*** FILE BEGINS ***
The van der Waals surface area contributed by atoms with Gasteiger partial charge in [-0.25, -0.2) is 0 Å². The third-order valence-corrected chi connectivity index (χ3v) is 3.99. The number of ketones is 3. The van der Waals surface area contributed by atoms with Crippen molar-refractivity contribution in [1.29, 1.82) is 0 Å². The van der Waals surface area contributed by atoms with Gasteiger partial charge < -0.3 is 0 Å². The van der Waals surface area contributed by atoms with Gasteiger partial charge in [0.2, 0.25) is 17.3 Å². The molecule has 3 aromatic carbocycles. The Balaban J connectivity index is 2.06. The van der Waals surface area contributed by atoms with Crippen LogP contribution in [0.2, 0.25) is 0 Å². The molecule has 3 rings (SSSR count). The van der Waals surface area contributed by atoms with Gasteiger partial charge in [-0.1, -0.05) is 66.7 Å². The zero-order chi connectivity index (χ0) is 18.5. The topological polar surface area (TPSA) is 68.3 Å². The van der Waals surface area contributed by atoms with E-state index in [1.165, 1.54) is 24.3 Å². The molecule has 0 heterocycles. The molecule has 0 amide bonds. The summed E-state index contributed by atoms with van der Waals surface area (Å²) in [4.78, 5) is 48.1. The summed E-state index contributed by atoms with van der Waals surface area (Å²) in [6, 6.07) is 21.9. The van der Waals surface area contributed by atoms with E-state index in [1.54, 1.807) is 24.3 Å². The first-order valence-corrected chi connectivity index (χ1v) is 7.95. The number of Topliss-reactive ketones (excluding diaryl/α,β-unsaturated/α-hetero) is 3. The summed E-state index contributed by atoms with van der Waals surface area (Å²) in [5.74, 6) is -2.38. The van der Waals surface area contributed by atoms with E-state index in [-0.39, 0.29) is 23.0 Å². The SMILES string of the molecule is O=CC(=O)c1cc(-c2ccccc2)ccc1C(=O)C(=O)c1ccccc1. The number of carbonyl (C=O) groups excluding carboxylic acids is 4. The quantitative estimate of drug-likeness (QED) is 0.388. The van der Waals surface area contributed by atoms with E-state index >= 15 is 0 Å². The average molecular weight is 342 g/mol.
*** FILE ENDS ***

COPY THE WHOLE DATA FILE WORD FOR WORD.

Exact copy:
The van der Waals surface area contributed by atoms with Gasteiger partial charge in [-0.25, -0.2) is 0 Å². The third-order valence-corrected chi connectivity index (χ3v) is 3.99. The number of ketones is 3. The van der Waals surface area contributed by atoms with Crippen molar-refractivity contribution in [1.29, 1.82) is 0 Å². The van der Waals surface area contributed by atoms with Gasteiger partial charge < -0.3 is 0 Å². The van der Waals surface area contributed by atoms with Gasteiger partial charge in [0.2, 0.25) is 17.3 Å². The molecule has 3 aromatic carbocycles. The Balaban J connectivity index is 2.06. The van der Waals surface area contributed by atoms with Crippen LogP contribution in [0.2, 0.25) is 0 Å². The molecule has 3 rings (SSSR count). The van der Waals surface area contributed by atoms with Gasteiger partial charge in [-0.1, -0.05) is 66.7 Å². The zero-order chi connectivity index (χ0) is 18.5. The topological polar surface area (TPSA) is 68.3 Å². The van der Waals surface area contributed by atoms with E-state index in [1.165, 1.54) is 24.3 Å². The molecule has 0 heterocycles. The molecule has 0 amide bonds. The summed E-state index contributed by atoms with van der Waals surface area (Å²) in [4.78, 5) is 48.1. The summed E-state index contributed by atoms with van der Waals surface area (Å²) in [6, 6.07) is 21.9. The van der Waals surface area contributed by atoms with E-state index in [1.54, 1.807) is 24.3 Å². The first-order valence-corrected chi connectivity index (χ1v) is 7.95. The number of Topliss-reactive ketones (excluding diaryl/α,β-unsaturated/α-hetero) is 3. The summed E-state index contributed by atoms with van der Waals surface area (Å²) in [5.74, 6) is -2.38. The van der Waals surface area contributed by atoms with E-state index in [-0.39, 0.29) is 23.0 Å². The SMILES string of the molecule is O=CC(=O)c1cc(-c2ccccc2)ccc1C(=O)C(=O)c1ccccc1. The number of carbonyl (C=O) groups excluding carboxylic acids is 4. The quantitative estimate of drug-likeness (QED) is 0.388. The van der Waals surface area contributed by atoms with E-state index >= 15 is 0 Å². The average molecular weight is 342 g/mol.